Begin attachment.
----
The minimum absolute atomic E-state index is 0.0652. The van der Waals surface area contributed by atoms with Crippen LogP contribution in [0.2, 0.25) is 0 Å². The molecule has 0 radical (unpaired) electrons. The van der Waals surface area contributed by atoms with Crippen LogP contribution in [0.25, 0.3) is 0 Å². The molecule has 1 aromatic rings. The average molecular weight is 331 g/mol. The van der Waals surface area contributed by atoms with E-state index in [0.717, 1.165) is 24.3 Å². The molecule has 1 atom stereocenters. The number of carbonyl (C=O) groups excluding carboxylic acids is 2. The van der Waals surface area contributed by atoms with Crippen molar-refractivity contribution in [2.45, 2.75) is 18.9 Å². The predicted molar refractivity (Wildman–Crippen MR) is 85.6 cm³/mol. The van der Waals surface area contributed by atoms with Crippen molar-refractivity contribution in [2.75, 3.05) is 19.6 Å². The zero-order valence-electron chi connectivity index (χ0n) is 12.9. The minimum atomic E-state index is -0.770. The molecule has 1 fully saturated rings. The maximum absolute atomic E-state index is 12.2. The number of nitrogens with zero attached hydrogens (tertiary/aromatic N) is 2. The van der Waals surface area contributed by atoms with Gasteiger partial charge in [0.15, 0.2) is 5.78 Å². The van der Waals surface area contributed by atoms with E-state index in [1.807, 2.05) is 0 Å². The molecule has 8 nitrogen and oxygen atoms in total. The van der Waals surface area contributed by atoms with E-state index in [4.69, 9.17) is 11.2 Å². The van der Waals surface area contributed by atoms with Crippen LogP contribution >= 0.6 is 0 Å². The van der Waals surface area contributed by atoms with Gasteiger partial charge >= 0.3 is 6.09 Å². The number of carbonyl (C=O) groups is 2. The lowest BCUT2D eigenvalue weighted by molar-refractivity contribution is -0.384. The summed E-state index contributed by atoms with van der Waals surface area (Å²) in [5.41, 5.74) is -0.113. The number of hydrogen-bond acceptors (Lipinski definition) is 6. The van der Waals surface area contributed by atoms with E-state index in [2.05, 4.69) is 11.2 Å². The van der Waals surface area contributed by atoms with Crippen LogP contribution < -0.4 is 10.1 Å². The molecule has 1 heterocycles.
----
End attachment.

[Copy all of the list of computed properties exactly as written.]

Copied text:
The minimum absolute atomic E-state index is 0.0652. The van der Waals surface area contributed by atoms with Crippen LogP contribution in [0.2, 0.25) is 0 Å². The molecule has 0 radical (unpaired) electrons. The van der Waals surface area contributed by atoms with Crippen LogP contribution in [0.25, 0.3) is 0 Å². The molecule has 1 aromatic rings. The average molecular weight is 331 g/mol. The van der Waals surface area contributed by atoms with E-state index in [0.717, 1.165) is 24.3 Å². The molecule has 1 atom stereocenters. The number of carbonyl (C=O) groups excluding carboxylic acids is 2. The van der Waals surface area contributed by atoms with Crippen molar-refractivity contribution in [2.45, 2.75) is 18.9 Å². The predicted molar refractivity (Wildman–Crippen MR) is 85.6 cm³/mol. The van der Waals surface area contributed by atoms with Crippen molar-refractivity contribution in [2.75, 3.05) is 19.6 Å². The zero-order valence-electron chi connectivity index (χ0n) is 12.9. The minimum atomic E-state index is -0.770. The molecule has 1 fully saturated rings. The maximum absolute atomic E-state index is 12.2. The number of nitrogens with zero attached hydrogens (tertiary/aromatic N) is 2. The van der Waals surface area contributed by atoms with Gasteiger partial charge in [0.15, 0.2) is 5.78 Å². The van der Waals surface area contributed by atoms with E-state index in [1.807, 2.05) is 0 Å². The molecule has 8 nitrogen and oxygen atoms in total. The van der Waals surface area contributed by atoms with E-state index in [4.69, 9.17) is 11.2 Å². The van der Waals surface area contributed by atoms with Crippen LogP contribution >= 0.6 is 0 Å². The van der Waals surface area contributed by atoms with Gasteiger partial charge >= 0.3 is 6.09 Å². The number of carbonyl (C=O) groups is 2. The lowest BCUT2D eigenvalue weighted by molar-refractivity contribution is -0.384. The summed E-state index contributed by atoms with van der Waals surface area (Å²) in [5.41, 5.74) is -0.113. The number of hydrogen-bond acceptors (Lipinski definition) is 6. The van der Waals surface area contributed by atoms with E-state index in [2.05, 4.69) is 11.2 Å². The van der Waals surface area contributed by atoms with Crippen LogP contribution < -0.4 is 10.1 Å². The molecule has 1 heterocycles.